BayCare Team Members Know Recovery Is Possible

October 05, 2023
Two women in purple T-shirts standing outside smiling at the camera.
BayCare Peer Recovery Specialist and Senior Case Manager Wendy Dillingham (L) supported Cherrice Peters-Tanksley as she began her recovery journey. Now, they both work for BayCare Behavioral Health helping those who are in similar situations.


BayCare Behavioral Health offers many services for individuals dealing with addictions. Peer recovery specialists — people in recovery who are trained and certified to help others achieve and maintain recovery from mental health and substance use issues — play a key role on the addiction team.

“Peer recovery specialists have shared many of the same challenges as our patients. They provide inspiration and a valuable perspective to the individuals they support in their recovery journey,” said Tracey Kaly, director, ambulatory clinical operations. “Peer recovery specialists are the secret sauce in our addiction treatment program.”

Wendy Dillingham is one of BayCare Behavioral Health’s peer recovery specialists. 

Dillingham’s Story
Two decades ago, Dillingham couldn’t have imagined that role for herself, nor would anyone else who knew her then.

She used illegal substances from the time she ran away at 15 until she was 40. She spent most of her adult life in jails and prisons, and in 2006, she was sentenced to two years in prison and two years of house arrest.

“There’s not much to do in prison, but the last time I went I was ready to change,” Dillingham said. “I took advantage of all the classes offered. I went to everything from Alcoholics Anonymous to Narcotics Anonymous to Bible studies just to stay busy,” she said.

Dillingham didn’t just attend classes. She listened and participated. Her last time in prison changed her life. She left prison no longer addicted to drugs, but she was homeless and jobless. She went to a halfway house and at 40 started working at a Chick-fil-A. 

Dillingham proved to herself she could hold a job and save money, but she had other goals. In 2012, she went back to school and earned her bachelor’s degree. She also became certified as a peer recovery specialist.

Seven years ago, BayCare hired her as the senior case manager at BayCare Behavioral Health’s Adult Treatment Center. “I am devoted to BayCare, because the company waited six months for me to clear up my records, so I could be hired,” Dillingham said.

In her dual role with BayCare, Dillingham helps people who desperately want to begin their recovery journey. Four years ago, she met Cherrice Peters-Tanksley, who was ready to begin that life-changing journey.

Peters-Tanksley’s Journey
Peters-Tanksley began using illegal substances when she was just 11. The addiction cost her a lot, including the ability to hold a job and have a steady income. She was often homeless. She married and had four children, but she couldn’t parent them to the standard she would have liked. After battling with substance use for 30 years, she longed for things to be different.

“I wanted a new life,” she said. “I didn’t want to pass this down to my grandchildren.”

Little did she know her husband’s brief inpatient stay at Morton Plant North Bay Hospital would be the catalyst for her to receive lifesaving help, too.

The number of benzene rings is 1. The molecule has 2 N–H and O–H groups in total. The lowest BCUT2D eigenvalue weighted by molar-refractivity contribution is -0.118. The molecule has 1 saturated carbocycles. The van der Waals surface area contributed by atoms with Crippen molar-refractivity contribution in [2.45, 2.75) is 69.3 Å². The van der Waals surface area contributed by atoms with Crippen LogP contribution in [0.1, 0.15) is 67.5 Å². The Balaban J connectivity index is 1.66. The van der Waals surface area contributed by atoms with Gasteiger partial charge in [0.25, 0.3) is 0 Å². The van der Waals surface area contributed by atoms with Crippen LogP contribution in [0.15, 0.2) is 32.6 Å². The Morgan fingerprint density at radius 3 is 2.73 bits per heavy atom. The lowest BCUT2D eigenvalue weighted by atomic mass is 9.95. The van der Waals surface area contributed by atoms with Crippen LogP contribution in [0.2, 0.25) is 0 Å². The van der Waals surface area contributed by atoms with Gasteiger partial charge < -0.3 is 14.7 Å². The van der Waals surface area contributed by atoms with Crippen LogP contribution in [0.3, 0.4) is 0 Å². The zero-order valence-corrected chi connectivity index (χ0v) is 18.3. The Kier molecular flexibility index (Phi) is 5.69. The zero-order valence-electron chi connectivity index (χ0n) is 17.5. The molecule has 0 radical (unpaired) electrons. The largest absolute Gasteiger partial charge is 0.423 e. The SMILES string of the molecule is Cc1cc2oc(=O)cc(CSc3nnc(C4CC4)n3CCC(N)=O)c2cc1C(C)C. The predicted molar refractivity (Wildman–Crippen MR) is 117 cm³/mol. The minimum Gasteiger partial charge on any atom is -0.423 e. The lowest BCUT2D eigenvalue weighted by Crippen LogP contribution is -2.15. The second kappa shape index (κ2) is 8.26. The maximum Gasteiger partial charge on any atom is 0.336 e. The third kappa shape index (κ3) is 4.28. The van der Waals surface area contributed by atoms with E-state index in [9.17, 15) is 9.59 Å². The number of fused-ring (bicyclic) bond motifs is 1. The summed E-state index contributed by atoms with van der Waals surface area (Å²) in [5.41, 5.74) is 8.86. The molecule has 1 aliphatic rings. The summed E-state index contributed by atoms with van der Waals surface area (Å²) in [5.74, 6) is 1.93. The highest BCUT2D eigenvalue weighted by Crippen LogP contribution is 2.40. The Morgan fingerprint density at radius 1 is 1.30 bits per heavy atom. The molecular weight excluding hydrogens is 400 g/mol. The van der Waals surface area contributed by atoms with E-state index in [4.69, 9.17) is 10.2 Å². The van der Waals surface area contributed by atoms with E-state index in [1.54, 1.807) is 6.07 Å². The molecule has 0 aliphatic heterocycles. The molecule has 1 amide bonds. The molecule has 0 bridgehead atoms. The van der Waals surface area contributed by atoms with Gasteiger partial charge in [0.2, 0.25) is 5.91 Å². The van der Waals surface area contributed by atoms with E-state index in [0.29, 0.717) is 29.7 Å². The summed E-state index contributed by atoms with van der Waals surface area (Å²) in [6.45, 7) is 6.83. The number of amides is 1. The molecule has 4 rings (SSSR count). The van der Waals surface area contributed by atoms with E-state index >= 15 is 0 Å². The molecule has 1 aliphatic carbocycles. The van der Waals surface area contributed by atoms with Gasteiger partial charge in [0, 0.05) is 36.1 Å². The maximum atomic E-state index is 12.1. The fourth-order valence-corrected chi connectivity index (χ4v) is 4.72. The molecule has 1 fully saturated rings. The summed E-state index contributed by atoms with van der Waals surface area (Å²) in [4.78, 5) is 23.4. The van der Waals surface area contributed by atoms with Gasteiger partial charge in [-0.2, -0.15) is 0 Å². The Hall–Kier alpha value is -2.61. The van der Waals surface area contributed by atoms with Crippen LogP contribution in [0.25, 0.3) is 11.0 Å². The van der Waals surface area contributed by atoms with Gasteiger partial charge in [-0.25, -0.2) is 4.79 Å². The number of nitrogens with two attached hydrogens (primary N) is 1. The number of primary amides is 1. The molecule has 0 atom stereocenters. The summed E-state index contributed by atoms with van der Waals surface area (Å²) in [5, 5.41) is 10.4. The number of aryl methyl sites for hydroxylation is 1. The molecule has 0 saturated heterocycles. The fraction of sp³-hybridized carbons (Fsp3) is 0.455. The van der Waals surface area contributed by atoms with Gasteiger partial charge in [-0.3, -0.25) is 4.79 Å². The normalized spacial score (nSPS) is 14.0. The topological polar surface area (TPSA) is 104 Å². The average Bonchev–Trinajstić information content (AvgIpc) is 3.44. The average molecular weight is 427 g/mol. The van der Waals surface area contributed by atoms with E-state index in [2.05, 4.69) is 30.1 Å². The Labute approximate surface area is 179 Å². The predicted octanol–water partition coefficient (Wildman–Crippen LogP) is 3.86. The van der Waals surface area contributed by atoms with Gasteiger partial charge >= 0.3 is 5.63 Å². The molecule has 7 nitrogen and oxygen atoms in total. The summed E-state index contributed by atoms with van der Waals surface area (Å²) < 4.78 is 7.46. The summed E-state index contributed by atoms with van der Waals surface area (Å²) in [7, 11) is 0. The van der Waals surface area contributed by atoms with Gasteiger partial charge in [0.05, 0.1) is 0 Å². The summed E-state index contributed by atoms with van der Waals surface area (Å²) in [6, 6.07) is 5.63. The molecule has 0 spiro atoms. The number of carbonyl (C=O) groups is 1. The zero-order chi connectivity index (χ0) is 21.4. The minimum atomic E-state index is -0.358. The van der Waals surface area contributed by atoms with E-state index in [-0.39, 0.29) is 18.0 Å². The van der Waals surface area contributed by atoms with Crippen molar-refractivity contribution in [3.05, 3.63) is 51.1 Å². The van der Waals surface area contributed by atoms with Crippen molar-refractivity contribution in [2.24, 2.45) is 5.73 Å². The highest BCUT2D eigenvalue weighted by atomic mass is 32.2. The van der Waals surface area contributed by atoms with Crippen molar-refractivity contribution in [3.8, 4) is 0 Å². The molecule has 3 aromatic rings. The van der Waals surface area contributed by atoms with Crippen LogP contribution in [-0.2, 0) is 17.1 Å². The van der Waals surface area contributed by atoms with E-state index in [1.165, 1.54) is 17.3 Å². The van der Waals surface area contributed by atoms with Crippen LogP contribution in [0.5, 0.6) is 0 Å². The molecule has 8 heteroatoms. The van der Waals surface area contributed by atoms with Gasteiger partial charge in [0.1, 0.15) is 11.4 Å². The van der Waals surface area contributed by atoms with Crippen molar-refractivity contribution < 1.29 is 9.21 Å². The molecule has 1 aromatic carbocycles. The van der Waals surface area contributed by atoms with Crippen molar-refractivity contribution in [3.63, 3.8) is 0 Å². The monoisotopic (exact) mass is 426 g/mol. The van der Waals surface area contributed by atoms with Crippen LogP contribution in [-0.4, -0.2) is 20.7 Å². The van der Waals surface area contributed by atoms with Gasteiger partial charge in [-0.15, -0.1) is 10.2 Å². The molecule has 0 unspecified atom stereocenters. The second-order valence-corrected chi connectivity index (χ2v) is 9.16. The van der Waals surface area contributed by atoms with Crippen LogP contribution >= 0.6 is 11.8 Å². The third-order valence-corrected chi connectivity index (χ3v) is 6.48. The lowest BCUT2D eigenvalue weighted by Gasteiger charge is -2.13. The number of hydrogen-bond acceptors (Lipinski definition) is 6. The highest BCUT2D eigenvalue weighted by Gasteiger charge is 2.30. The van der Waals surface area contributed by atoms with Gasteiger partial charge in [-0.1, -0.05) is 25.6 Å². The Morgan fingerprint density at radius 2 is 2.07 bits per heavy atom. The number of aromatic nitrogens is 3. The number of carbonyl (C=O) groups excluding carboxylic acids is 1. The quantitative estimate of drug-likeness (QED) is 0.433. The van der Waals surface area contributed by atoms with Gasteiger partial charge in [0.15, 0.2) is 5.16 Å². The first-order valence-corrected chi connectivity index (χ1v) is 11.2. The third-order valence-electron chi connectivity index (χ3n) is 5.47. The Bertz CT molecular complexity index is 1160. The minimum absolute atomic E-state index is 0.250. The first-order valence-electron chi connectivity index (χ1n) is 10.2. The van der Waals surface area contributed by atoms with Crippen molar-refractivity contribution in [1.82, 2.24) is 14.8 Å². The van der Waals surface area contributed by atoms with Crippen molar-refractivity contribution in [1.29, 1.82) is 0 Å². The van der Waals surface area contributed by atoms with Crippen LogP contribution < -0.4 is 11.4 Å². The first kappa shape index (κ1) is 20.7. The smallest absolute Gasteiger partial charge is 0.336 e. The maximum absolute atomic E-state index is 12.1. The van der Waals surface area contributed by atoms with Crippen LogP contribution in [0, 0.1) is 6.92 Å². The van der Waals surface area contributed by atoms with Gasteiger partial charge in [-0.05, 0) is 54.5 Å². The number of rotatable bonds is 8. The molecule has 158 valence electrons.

After her husband was released from the hospital, Peters-Tanksley called the hospital’s care coordinator to talk about additional resources for him. The conversation quickly turned from her husband’s needs to Peters-Tanksley’s needs. Peters-Tanksley’s life was not what she wanted. She wanted to clean up her life and stop using drugs. 

The care coordinator contacted Dillingham, who reached out and connected with Peters-Tanksley. Although she was reluctant at first, Dillingham told her she could have a bed at BayCare Behavioral Health’s Integrated Stabilization Unit (ISU) for detoxification that day.

The day Peters-Tanksley met Dillingham at the ISU her life changed. “I didn’t look back,” she said.

When she was ready to leave the ISU, Dillingham and BayCare helped Peters-Tanksley move to a sober living house.

“When you have been using drugs for a lifetime, what may seem like normal adult skills aren’t normal. You don’t know how to manage money. You don’t have job skills. The programs helped me with all of this,” Peters-Tanksley said. 

A stable home gave her the opportunity to go to school to become a patient care technician. 

When Peters-Tanksley’s time at the sober living house ended, she moved to Metropolitan Ministries, where she could also work to pay her rent and establish a bank account. 

On Valentine’s Day in 2022, BayCare hired Peters-Tanksley as a mental health technician at the Community Recovery Center (CRC). In just a year, she advanced from a mental health technician I to a mental health technician III. BayCare also paid for her to receive her SMART Recovery Certification, so she can facilitate groups at CRC. 

“I have a job that I love, and I get paid for it,” Peters-Tanksley said. “I am preparing to be a certified peer recovery specialist, so I can help others move from where I was – barely surviving – to a fulfilling life.” 

Peters-Tanksley and Dillingham agree that peer recovery specialists connect with clients because they understand what the client is going through and bring a deeper empathy level to the table. That lived experience may make all the difference to give another person struggling in addiction hope. Both are members of the Peer Support Coalition of Florida to continue to advance peer support programs in the state.

“It is mentally tough to go through a rehabilitation program, but I want people to know it is worth it,” Peters-Tanksley said. 

For more information on BayCare Behavioral Health’s substance use services, visit BayCare Behavioral Health Substance Use Services.



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